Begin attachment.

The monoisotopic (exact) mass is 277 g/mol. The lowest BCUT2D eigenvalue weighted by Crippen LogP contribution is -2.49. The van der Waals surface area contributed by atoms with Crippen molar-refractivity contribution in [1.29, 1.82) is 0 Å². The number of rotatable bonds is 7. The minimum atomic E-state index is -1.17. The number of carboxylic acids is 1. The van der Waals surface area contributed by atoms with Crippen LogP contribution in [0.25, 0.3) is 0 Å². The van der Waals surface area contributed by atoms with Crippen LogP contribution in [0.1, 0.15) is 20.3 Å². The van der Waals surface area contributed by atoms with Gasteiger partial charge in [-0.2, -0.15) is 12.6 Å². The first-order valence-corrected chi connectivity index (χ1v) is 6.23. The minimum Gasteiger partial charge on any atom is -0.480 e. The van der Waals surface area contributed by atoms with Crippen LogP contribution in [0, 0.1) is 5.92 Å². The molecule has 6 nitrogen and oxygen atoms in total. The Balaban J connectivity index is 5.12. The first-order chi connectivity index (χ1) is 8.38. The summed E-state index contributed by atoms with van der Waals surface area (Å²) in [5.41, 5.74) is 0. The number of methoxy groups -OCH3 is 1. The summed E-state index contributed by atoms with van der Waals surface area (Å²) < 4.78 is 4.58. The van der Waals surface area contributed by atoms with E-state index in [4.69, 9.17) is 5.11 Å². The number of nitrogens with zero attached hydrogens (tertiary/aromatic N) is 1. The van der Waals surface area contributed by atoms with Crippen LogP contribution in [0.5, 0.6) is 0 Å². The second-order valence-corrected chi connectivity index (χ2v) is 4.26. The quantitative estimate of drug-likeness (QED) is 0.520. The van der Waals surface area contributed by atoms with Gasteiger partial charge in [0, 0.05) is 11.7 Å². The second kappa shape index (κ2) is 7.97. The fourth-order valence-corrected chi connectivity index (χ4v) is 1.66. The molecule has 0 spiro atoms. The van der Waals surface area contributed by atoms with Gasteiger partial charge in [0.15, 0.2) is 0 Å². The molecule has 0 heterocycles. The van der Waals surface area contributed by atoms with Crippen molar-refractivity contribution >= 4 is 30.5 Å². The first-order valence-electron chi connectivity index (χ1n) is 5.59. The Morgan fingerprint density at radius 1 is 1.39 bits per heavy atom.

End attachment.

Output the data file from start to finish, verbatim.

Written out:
The monoisotopic (exact) mass is 277 g/mol. The lowest BCUT2D eigenvalue weighted by Crippen LogP contribution is -2.49. The van der Waals surface area contributed by atoms with Crippen molar-refractivity contribution in [1.29, 1.82) is 0 Å². The number of rotatable bonds is 7. The minimum atomic E-state index is -1.17. The number of carboxylic acids is 1. The van der Waals surface area contributed by atoms with Crippen LogP contribution in [0.25, 0.3) is 0 Å². The van der Waals surface area contributed by atoms with Crippen LogP contribution in [0.1, 0.15) is 20.3 Å². The van der Waals surface area contributed by atoms with Gasteiger partial charge in [-0.2, -0.15) is 12.6 Å². The first-order valence-corrected chi connectivity index (χ1v) is 6.23. The minimum Gasteiger partial charge on any atom is -0.480 e. The van der Waals surface area contributed by atoms with Crippen LogP contribution in [0, 0.1) is 5.92 Å². The molecule has 6 nitrogen and oxygen atoms in total. The Balaban J connectivity index is 5.12. The first-order chi connectivity index (χ1) is 8.38. The summed E-state index contributed by atoms with van der Waals surface area (Å²) in [5.41, 5.74) is 0. The number of methoxy groups -OCH3 is 1. The summed E-state index contributed by atoms with van der Waals surface area (Å²) < 4.78 is 4.58. The van der Waals surface area contributed by atoms with E-state index in [4.69, 9.17) is 5.11 Å². The number of nitrogens with zero attached hydrogens (tertiary/aromatic N) is 1. The van der Waals surface area contributed by atoms with Crippen LogP contribution in [0.5, 0.6) is 0 Å². The second-order valence-corrected chi connectivity index (χ2v) is 4.26. The quantitative estimate of drug-likeness (QED) is 0.520. The van der Waals surface area contributed by atoms with Gasteiger partial charge in [0, 0.05) is 11.7 Å². The second kappa shape index (κ2) is 7.97. The fourth-order valence-corrected chi connectivity index (χ4v) is 1.66. The molecule has 0 spiro atoms. The van der Waals surface area contributed by atoms with Gasteiger partial charge in [0.15, 0.2) is 0 Å². The molecule has 0 heterocycles. The van der Waals surface area contributed by atoms with Crippen molar-refractivity contribution >= 4 is 30.5 Å². The first-order valence-electron chi connectivity index (χ1n) is 5.59. The Morgan fingerprint density at radius 1 is 1.39 bits per heavy atom.